Screen Shot 2016-07-28 at 3.06.01 PMDr. Sagastume has her own example of a cat that had a large puncture wound, which she normally would have recommended surgery for. However, because it was near the rectum she didn’t feel that there was enough skin to clean the wound out and close it up. She used the laser on it, combined with antibiotics, and within a few days, it was healing beautifully. She administered one more treatment and in 10 days, it was nearly completely healed and did not require another treatment.

“Now, I’m going towards using the laser after every surgery and every patient that is recovering from getting procedures done, whether it’s the mouth or getting spayed, neutered or mass removals, because it really does speed up healing time. It’s one of those things that are difficult to explain because it’s happening on a cellular level. It increases blood flow, reduces some of the inflammatory mediators and helps cellular regeneration. It is helping the body to heal itself.”

Another medical practice that is used on humans also recently became an option for their pets: acupuncture. Rooted in Chinese culture going back to 200 BC, acupuncture has still does not enjoy total acceptance from the mainstream medical community. The ancient belief that Qi, or energy, flows in meridians throughout the body has been replaced by a neurological model based on evidence that acupuncture needles stimulate nerve endings and alter brain function, specifically the intrinsic pain inhibitory mechanisms.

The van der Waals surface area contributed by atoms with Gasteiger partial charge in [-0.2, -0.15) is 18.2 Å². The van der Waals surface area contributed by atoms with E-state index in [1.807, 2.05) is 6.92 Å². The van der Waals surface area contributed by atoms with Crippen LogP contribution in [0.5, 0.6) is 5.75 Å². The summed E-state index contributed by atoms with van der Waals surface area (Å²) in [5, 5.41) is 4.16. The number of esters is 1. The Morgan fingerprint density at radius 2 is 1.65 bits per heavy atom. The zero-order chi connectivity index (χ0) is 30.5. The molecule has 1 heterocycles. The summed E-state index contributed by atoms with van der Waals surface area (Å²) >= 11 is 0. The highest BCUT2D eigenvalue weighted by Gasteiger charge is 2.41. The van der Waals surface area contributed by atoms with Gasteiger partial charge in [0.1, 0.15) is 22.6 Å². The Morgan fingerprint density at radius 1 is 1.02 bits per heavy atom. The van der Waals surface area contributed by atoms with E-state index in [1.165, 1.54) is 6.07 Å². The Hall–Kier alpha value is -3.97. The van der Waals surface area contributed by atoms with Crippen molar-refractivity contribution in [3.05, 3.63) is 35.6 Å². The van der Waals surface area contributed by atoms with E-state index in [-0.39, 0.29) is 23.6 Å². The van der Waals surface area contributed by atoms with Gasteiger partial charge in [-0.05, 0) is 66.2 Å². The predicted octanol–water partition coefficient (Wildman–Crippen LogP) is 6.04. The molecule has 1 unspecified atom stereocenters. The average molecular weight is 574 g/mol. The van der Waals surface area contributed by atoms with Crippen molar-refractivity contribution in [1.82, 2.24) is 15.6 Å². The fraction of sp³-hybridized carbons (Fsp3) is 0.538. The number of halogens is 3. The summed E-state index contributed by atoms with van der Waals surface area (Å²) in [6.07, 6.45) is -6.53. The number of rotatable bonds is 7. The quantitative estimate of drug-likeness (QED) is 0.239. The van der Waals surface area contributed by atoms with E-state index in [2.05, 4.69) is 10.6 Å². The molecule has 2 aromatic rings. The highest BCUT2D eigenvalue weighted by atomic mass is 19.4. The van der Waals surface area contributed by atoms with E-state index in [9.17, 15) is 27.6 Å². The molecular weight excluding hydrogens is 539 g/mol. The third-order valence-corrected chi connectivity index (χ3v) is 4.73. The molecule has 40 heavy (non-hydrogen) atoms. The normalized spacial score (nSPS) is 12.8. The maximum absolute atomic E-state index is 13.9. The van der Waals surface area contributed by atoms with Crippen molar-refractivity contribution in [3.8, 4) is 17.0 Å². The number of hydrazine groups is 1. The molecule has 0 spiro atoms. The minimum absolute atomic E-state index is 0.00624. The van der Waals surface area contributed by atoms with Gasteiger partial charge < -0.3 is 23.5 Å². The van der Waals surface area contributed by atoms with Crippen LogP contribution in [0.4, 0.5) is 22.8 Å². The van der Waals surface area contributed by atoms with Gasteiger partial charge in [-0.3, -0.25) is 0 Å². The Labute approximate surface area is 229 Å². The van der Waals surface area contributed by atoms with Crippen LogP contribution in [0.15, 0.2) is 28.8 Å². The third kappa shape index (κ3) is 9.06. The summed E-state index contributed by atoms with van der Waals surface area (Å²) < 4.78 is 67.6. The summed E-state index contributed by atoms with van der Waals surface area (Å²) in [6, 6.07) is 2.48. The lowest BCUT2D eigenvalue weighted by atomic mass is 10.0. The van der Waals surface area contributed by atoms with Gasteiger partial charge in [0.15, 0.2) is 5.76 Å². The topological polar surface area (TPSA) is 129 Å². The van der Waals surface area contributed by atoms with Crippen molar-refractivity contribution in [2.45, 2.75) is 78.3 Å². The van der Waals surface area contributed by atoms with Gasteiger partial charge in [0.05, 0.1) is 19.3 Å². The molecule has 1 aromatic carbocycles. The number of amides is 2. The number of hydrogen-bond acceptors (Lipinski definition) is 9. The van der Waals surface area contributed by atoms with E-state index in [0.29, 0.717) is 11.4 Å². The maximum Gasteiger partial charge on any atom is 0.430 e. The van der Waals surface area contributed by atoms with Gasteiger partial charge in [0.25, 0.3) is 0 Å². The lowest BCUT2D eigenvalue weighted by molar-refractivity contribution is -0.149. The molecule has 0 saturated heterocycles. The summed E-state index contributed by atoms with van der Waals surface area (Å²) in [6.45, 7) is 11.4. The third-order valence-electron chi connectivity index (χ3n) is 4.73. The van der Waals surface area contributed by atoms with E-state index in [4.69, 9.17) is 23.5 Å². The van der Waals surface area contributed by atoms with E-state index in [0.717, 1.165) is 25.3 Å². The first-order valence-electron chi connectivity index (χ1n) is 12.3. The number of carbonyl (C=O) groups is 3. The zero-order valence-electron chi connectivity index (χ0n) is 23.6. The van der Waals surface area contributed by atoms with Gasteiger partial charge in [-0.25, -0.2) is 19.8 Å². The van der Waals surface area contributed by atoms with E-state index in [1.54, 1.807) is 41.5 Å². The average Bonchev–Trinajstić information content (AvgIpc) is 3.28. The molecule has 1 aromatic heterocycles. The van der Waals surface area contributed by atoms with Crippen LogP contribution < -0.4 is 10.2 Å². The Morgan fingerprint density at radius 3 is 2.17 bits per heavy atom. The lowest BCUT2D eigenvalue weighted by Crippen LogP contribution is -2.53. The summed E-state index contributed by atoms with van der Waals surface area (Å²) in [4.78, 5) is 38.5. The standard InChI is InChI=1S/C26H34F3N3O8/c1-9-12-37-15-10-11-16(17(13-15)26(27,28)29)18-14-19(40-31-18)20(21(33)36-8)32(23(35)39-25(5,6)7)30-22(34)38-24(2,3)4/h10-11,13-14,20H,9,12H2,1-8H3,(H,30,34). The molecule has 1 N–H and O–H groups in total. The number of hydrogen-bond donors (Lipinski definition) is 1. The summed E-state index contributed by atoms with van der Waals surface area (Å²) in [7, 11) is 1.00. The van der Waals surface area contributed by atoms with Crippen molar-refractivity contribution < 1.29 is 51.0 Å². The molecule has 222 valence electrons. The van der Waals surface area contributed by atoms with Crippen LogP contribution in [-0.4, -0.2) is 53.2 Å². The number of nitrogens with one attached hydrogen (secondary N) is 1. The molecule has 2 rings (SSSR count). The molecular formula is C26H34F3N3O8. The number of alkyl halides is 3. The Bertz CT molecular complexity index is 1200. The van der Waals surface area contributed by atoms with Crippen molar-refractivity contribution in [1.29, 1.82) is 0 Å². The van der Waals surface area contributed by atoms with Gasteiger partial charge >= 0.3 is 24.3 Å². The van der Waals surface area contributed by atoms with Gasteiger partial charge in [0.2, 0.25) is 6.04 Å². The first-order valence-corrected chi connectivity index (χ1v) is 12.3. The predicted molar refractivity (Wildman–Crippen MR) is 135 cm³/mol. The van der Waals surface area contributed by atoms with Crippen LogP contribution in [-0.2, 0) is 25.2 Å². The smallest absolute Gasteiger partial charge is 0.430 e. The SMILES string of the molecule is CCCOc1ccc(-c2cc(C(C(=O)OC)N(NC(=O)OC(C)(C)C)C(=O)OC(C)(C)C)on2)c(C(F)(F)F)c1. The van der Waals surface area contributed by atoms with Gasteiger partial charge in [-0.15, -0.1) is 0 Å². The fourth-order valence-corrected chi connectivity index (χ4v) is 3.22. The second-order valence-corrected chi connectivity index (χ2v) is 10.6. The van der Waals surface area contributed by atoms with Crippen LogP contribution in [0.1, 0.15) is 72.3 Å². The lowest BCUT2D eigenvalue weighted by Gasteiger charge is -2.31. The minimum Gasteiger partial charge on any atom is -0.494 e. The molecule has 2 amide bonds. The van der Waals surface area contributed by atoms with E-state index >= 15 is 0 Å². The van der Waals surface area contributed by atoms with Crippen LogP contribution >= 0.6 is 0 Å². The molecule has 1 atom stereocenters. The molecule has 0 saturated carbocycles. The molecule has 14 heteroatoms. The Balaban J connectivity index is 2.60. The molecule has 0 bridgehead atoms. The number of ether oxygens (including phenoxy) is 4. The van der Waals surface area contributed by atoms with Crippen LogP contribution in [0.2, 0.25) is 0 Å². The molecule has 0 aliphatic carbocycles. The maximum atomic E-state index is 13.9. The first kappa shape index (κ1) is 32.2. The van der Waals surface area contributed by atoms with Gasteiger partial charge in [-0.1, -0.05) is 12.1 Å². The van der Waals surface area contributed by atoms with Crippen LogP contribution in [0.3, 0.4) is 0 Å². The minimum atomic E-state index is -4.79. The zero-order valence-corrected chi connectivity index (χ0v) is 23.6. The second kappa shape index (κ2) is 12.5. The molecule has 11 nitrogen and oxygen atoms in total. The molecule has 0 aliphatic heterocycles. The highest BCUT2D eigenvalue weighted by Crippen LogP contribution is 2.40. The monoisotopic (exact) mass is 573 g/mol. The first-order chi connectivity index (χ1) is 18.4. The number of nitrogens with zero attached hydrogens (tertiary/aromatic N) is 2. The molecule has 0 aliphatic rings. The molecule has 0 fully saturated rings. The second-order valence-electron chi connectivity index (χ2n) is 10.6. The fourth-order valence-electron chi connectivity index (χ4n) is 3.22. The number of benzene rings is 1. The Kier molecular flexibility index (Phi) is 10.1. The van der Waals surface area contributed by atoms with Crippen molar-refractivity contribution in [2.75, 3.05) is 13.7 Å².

Acupuncture is used for pain management in the joints, arthritic pain and spinal problems, such as disc disease. According to Dr. Sagastume, it shows more immediate results than anything else she uses for pain. “We have an acupuncturist come in to administer that procedure. It is administered exactly as it is in humans. The needle goes in just far enough that the dog or cat may notice, but it isn’t so much a pain perception as it is that they slightly feel something. They may jump a little, but then they relax,” explains Dr. Sagastume. “I am looking into getting the training for it myself because I do see improvement in my patients that are having issues with pain.”

When addressing pain management, sometimes Dr. Sagastume combines acupuncture, laser therapy and medications. She terms this “multimodal pain management” and uses it in an attempt to see what works best for the pet. She goes on to note, “In older dogs, it is basically hospice treatment because what is causing their pain is not going to go away.”

Though these pain management methods have received many positive results, there’s no substitute for prevention and being a responsible pet parent. Dr. Sagastume administers all the standard preventive vaccinations, including one that is not so well known for the disease leptospirosis, contracted from the urine of wild animals. While clearly not wilderness, Pasadena is nevertheless teaming with raccoons, possums, rats and mice. They are nocturnal animals that you may rarely see but nevertheless their urine may be found in run-off water or puddles. If pets drink it, they can contract the disease. And it can be transmitted through the skin.

“People can contract the disease as well,” explains Dr. Sagastume. “And, I believe it will cause the same complications. If contracted, the disease can cause liver and/or kidney failure. I haven’t actually encountered the disease here, but because of how quickly an animal can get sick and the devastating complications that can occur, we recommend vaccinating for it.”